As founder of the person-centred approach, Carl Rogers (1902–1987) is arguably the most influential psychologist and psychotherapist of the 20th century. This book provides unique insights into his life and a clear explanation of his major theoretical ideas.
This Third Edition is co-authored by Brian Thorne and Pete Sanders, leading person-centred practitioners and bestselling authors. Pete Sanders contributes a new chapter on “The Ongoing Influence of Carl Rogers”, covering topics such as research, the emerging tribes in person-centred tradition, and its interaction with the medical profession.
Brian Thorne draws on his experience of having known and worked with Rogers to beautifully describe the way in which Rogers worked with clients and from that, to draw out the practical implications of what is, in effect, a functional philosophy of human growth and relationships.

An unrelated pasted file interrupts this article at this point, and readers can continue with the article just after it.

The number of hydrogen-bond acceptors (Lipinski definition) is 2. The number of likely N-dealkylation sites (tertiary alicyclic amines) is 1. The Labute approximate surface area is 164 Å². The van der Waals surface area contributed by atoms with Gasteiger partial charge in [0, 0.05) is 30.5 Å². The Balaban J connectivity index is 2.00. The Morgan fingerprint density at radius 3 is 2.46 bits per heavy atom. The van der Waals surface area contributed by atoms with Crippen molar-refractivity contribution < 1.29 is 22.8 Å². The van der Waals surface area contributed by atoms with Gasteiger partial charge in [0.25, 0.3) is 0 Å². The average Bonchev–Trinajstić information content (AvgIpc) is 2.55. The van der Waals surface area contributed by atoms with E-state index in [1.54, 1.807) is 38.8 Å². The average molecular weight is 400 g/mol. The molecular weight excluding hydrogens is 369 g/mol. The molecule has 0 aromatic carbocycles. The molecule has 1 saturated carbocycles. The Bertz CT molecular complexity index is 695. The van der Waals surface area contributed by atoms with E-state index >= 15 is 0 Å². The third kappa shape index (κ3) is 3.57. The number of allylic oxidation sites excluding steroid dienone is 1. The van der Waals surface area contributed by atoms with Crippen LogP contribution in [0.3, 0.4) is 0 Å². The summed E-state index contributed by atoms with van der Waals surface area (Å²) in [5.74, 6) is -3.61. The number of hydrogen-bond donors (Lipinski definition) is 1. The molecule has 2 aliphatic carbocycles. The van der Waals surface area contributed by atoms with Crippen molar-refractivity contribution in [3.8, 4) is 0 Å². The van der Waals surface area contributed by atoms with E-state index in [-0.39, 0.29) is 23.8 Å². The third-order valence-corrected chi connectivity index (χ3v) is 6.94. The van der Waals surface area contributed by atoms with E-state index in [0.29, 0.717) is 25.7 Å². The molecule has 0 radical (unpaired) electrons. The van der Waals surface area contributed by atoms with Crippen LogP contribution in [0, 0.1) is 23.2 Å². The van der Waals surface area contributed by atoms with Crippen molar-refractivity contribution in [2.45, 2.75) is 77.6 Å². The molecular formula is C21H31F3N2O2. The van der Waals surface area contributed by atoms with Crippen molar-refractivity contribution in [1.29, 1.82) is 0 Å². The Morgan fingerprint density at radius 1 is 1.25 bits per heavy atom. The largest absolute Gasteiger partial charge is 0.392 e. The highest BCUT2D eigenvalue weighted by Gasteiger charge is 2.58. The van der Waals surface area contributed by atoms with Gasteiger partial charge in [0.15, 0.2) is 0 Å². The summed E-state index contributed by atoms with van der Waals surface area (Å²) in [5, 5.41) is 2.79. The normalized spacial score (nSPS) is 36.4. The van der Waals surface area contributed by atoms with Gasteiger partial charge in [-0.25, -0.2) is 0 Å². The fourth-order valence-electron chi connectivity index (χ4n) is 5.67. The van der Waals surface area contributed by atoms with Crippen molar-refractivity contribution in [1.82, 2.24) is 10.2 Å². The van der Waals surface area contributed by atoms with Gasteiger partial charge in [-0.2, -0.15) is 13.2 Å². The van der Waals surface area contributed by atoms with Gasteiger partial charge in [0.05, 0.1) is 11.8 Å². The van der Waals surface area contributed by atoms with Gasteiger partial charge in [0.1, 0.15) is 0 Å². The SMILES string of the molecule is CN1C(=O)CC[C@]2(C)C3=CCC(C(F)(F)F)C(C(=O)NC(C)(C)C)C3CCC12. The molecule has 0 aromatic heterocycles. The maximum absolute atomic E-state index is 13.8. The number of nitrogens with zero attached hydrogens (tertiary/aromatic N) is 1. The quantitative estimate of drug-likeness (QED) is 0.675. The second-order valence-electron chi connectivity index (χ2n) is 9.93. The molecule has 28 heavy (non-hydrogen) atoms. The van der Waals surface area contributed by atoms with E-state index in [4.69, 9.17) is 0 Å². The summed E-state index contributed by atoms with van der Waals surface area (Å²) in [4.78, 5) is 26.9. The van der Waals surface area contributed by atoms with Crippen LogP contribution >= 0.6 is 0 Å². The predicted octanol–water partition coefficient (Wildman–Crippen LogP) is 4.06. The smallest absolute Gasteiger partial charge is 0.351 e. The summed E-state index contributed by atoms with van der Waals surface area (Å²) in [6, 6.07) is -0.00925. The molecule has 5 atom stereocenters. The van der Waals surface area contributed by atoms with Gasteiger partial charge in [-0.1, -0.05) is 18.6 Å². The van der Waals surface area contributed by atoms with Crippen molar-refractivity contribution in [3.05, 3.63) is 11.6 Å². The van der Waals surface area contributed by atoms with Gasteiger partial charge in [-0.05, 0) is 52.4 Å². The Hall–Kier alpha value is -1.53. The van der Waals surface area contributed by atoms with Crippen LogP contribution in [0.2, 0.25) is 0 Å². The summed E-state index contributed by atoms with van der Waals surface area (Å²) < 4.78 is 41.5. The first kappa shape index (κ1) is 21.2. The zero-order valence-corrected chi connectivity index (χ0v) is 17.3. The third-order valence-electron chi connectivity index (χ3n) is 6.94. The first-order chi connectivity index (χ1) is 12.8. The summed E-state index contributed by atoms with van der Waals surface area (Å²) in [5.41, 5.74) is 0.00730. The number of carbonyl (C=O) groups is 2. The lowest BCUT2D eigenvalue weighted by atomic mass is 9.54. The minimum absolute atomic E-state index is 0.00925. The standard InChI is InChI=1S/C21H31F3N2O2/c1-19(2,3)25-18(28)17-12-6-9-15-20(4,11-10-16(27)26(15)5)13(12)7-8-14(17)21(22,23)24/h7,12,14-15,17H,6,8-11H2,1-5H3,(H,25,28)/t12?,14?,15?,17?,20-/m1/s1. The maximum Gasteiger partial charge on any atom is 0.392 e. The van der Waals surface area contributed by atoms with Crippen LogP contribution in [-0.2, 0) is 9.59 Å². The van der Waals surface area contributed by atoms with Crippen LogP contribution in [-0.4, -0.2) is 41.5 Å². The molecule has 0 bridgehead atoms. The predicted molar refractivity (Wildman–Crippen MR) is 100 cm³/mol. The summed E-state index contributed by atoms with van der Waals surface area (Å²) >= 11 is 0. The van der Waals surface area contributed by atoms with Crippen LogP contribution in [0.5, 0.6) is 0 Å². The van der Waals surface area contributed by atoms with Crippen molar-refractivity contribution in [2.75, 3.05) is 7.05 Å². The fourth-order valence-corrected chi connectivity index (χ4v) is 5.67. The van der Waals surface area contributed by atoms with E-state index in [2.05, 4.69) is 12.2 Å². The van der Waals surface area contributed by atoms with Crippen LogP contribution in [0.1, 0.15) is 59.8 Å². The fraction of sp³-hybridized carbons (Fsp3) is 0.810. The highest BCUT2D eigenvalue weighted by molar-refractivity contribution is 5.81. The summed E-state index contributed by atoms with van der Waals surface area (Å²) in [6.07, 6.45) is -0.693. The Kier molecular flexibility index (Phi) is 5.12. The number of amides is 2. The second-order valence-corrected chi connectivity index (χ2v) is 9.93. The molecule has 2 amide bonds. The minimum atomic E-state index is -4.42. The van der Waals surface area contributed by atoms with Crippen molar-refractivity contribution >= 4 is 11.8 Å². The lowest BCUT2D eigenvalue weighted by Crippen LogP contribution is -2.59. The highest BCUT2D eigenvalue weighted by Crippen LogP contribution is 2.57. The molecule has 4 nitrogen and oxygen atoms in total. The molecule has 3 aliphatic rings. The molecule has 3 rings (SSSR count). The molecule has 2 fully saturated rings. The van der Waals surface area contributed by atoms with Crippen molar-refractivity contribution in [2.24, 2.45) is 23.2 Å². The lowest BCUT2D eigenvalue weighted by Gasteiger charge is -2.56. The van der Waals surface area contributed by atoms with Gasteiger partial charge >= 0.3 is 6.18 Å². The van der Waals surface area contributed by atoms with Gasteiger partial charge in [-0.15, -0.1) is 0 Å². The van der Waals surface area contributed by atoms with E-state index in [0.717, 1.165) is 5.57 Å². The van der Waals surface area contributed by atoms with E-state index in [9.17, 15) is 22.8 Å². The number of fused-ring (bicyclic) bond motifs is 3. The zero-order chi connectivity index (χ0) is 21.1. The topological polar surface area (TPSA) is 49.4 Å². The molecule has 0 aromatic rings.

In the twenty years since the first edition of Carl Rogers appeared, the book has continued to provide an accessible introduction for all practitioners and students of the person-centred approach.
Chapter 1: The Life of Carl Rogers
The Life of Carl Rogers
Childhood and Adolescence
Carl Ransom Rogers was born on 8 January 1902 in a suburb of Chicago called Oak Park. He was the fourth of six children, five of whom were boys, and the family could trace its roots far back into United States history. Rogers' father, Walter, was a graduate of the University of Wisconsin at a time when college education was not widespread, and when Carl was born he had already established himself as an up and coming businessman in the engineering field. Carl's mother, Julia, had also attended college for two years and, like her husband, she came from a family which had first crossed the Atlantic in the seventeenth century and had made ...